Bringing gifts when visiting relatives and friends.
Bringing gifts when visiting relatives and friends.
31 Jan 2016

Bringing gifts when visiting relatives and friends.

Make sure you don't show up empty handed when dropping in on relatives and friends. Before you got married you probably made the rounds with your parents and they took care of preparing gifts for the host. But as newlyweds you and your husband are considered an official couple, so you're in charge of bringing your own gifts. Bring desserts, a box of cookies, alcohol if your host drinks, or fruits such as mandarin oranges and pomelos for prosperity and good fortune.

Hosting.
Hosting.
31 Jan 2016

Hosting.

As first time Chinese New Year hosts, you've got to get three things right: food, decorations, and ang baos if the guests have children. A Tray of Togetherness is essential, along with other sweets such as pineapple tarts, kueh bangkit, and nian gao to bring a sweet life in the new year. Dial up the festivity by hanging up couplets, paper cuttings and decorative firecrackers. Have the ang baos ready before your guests arrive so you're not scrambling to stuff bills in envelopes when they're there.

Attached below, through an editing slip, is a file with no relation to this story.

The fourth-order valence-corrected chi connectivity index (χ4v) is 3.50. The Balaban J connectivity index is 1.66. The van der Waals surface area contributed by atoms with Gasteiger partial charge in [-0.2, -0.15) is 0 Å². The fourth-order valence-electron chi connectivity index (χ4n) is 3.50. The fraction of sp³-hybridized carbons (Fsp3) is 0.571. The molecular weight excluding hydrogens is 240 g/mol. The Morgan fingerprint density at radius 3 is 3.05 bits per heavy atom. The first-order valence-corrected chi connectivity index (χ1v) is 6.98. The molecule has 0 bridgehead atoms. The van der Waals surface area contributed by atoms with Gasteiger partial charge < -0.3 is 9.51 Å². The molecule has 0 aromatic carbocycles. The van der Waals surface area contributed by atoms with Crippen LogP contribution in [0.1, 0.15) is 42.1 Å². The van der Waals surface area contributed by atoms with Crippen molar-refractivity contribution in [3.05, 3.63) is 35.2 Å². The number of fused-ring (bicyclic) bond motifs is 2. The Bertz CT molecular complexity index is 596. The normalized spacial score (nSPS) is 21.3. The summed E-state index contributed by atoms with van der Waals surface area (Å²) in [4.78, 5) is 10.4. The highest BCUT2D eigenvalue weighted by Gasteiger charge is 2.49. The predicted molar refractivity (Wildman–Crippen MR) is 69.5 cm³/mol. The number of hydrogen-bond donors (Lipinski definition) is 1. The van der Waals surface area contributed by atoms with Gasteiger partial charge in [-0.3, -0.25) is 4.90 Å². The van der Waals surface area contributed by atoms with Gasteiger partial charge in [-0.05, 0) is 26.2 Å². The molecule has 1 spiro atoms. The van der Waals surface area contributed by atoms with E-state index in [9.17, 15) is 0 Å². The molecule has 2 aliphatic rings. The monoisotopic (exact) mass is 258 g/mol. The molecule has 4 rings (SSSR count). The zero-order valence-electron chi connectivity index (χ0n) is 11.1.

Having a good time.
Having a good time.
31 Jan 2016

Having a good time.

It's Chinese New Year, a time to celebrate with family and friends. Enjoy the two consecutive days off, catch up with loved ones and eat to your hearts' content. It's your first time braving this important holiday as newlyweds and honestly, there are more traditions than anyone can wrap their heads around, so even if you don't get everything right this year, you've got many more Chinese New Years to go as married folk. Good luck!